Warner C. Greene, MD, PhD
Director, Senior Investigator, and Nick and Sue Hellmann Distinguished Processor, Translational Medicine at Gladstone Institute of Virology [...]
Warner C. Greene, MD, PhD
Director, Senior Investigator, and Nick and Sue Hellmann Distinguished Processor, Translational Medicine at Gladstone Institute of Virology and Immunology Professor of Medicine, Microbiology and of Immunology, UCSF Member, Institute of Medicine of the National Academies Fellow, American Academy for the Advancement of Science Co-Director, UCSF-GIVI Center for AIDS Research Councilor and President, Association of American Physicians.
Dr. Greene earned a bachelor’s degree at Stanford University and an MD/PhD at Washington University School of Medicine. He took his internship and residency training in Medicine at the Massachusetts General Hospital at Harvard. After serving as a Senior Investigator at the National Cancer Institute and a Professor of Medicine and Howard Hughes Investigator at Duke University Medical Center, Dr. Greene accepted his current position as the Founding Director of the Gladstone Institute of Virology and Immunology in 1991. The ongoing research in Dr. Greene’s laboratory focuses on the molecular mechanisms underlying HIV pathogenesis, latency, and transmission. He is the author of more than 366 scientific papers and has been recognized as one of the 100 Most Cited Scientists in the world. In 2007, Dr. Greene expanded his work to include global health in sub-Saharan Africa in his service as president and executive chairman of the Accordia Global Health Foundation. Accordia established the Infectious Diseases Institute at Makerere University in Uganda, which has trained thousands of African health care workers, is caring for 30,000 HIV-infected patients, and has brought health care to nearly 500,000 people living in remote rural regions of Uganda. In 2016, Accordia merged with Africare
Sera L. Young, MA, PhD
Assistant Professor, Department of Anthropology Northwestern University
The focus of Dr. Young’s work is on the reduction maternal and [...]
Sera L. Young, MA, PhD Assistant Professor, Department of Anthropology Northwestern University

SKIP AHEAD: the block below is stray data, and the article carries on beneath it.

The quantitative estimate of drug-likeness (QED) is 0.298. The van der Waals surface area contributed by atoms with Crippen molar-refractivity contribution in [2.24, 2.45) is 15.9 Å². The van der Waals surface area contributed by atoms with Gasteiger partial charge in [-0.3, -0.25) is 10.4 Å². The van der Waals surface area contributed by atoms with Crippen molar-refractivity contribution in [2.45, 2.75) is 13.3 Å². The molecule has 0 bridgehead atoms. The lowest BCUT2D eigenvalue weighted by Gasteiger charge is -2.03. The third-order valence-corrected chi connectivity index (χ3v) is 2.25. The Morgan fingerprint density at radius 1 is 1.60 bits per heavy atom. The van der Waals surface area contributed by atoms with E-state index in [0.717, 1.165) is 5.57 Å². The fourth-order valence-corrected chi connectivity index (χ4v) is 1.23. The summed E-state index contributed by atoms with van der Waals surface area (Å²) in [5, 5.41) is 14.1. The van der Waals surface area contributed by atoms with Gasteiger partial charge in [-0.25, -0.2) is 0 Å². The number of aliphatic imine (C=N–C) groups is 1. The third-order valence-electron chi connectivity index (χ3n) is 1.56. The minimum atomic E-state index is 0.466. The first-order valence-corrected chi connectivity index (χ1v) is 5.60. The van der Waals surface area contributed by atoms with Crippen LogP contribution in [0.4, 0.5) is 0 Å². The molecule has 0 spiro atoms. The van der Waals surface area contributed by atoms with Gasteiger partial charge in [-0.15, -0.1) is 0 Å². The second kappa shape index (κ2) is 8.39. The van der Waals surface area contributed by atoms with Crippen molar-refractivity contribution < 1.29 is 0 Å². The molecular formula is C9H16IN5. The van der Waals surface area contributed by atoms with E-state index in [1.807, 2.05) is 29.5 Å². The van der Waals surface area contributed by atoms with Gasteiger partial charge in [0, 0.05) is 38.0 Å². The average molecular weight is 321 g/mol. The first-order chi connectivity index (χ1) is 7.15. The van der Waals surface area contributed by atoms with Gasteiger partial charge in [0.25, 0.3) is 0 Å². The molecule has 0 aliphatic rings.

The focus of Dr. Young’s work is on the reduction maternal and child undernutrition in low-resource settings, especially sub-Saharan Africa. Methodologically, she draws on her training in medical anthropology (MA, University of Amsterdam), international nutrition (PhD, Cornell) and HIV (Fellowship, University of California San Francisco) to take a biocultural approach to understanding how mothers in low-resource settings cope to preserve their health and that of their families.
Thor Wagner, MD
Investigator, Center for Global Infectious Disease Research
Assistant professor, Pediatric Infectious Diseases at the University of Washington
Dr. Wagner's research [...]
Thor Wagner, MD Investigator, Center for Global Infectious Disease Research Assistant professor, Pediatric Infectious Diseases at the University of Washington
Dr. Wagner’s research is focused on pediatric HIV infection, which accounts for 15% of all HIV deaths. His primary interest is understanding chronic HIV infection during antiretroviral therapy. Specifically, why doesn’t antiretroviral therapy eradicate HIV infection? Is there ongoing viral replication? Is there proliferation of cells with viable proviral HIV? Can we identify the remaining infected cells? Is immune tolerance to HIV a barrier to curing HIV? Answers to these questions should help design new treatment strategies more likely to cure HIV. Dr. Wagner’s other research interest is improving infectious disease diagnostics in low resource settings. Specifically, he is working to develop a point-of-care diagnostic test for infant HIV. Currently there is no simple test to diagnose infants with HIV, and 50% of HIV-infected children die before they can be diagnosed. To accomplish this hewe are utilizing state-of-the-art monoclonal antibody screening technology to optimize the sensitivity of immunoassays to detect HIV antigens.